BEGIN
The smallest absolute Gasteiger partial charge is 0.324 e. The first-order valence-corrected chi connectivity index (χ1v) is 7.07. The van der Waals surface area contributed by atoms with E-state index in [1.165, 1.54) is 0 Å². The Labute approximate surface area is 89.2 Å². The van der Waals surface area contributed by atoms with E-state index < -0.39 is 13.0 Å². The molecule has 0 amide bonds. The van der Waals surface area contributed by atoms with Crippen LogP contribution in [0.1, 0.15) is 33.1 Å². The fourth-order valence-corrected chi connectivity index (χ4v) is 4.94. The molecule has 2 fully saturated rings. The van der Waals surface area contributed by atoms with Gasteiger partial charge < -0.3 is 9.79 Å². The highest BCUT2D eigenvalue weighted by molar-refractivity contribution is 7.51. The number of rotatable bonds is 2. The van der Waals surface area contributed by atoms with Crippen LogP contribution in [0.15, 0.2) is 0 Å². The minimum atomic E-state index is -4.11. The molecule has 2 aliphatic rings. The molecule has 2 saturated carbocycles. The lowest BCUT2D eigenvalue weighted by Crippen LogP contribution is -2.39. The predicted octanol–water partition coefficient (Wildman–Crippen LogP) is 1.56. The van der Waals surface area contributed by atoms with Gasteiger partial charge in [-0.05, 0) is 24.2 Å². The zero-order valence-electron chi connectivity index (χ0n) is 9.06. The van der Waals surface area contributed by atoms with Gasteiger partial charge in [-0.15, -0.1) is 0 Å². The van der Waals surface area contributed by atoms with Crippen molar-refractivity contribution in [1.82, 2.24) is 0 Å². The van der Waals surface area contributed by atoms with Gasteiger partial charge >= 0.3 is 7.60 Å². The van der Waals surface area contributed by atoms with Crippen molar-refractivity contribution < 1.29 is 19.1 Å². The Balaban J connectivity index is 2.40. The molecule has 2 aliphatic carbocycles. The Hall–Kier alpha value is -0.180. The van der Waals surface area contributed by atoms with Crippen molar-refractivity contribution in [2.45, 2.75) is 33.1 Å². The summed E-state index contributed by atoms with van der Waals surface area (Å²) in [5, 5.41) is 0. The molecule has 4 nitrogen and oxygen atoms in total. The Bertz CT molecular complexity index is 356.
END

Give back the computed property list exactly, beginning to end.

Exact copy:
The smallest absolute Gasteiger partial charge is 0.324 e. The first-order valence-corrected chi connectivity index (χ1v) is 7.07. The van der Waals surface area contributed by atoms with E-state index in [1.165, 1.54) is 0 Å². The Labute approximate surface area is 89.2 Å². The van der Waals surface area contributed by atoms with E-state index < -0.39 is 13.0 Å². The molecule has 0 amide bonds. The van der Waals surface area contributed by atoms with Crippen LogP contribution in [0.1, 0.15) is 33.1 Å². The fourth-order valence-corrected chi connectivity index (χ4v) is 4.94. The molecule has 2 fully saturated rings. The van der Waals surface area contributed by atoms with Gasteiger partial charge < -0.3 is 9.79 Å². The highest BCUT2D eigenvalue weighted by molar-refractivity contribution is 7.51. The number of rotatable bonds is 2. The van der Waals surface area contributed by atoms with Crippen LogP contribution in [0.15, 0.2) is 0 Å². The minimum atomic E-state index is -4.11. The molecule has 2 aliphatic rings. The molecule has 2 saturated carbocycles. The lowest BCUT2D eigenvalue weighted by Crippen LogP contribution is -2.39. The predicted octanol–water partition coefficient (Wildman–Crippen LogP) is 1.56. The van der Waals surface area contributed by atoms with Gasteiger partial charge in [-0.05, 0) is 24.2 Å². The zero-order valence-electron chi connectivity index (χ0n) is 9.06. The van der Waals surface area contributed by atoms with Gasteiger partial charge in [-0.15, -0.1) is 0 Å². The van der Waals surface area contributed by atoms with Crippen molar-refractivity contribution in [1.82, 2.24) is 0 Å². The van der Waals surface area contributed by atoms with Gasteiger partial charge >= 0.3 is 7.60 Å². The van der Waals surface area contributed by atoms with Crippen molar-refractivity contribution < 1.29 is 19.1 Å². The Balaban J connectivity index is 2.40. The molecule has 2 aliphatic carbocycles. The Hall–Kier alpha value is -0.180. The van der Waals surface area contributed by atoms with Crippen molar-refractivity contribution in [2.45, 2.75) is 33.1 Å². The summed E-state index contributed by atoms with van der Waals surface area (Å²) in [5, 5.41) is 0. The molecule has 4 nitrogen and oxygen atoms in total. The Bertz CT molecular complexity index is 356.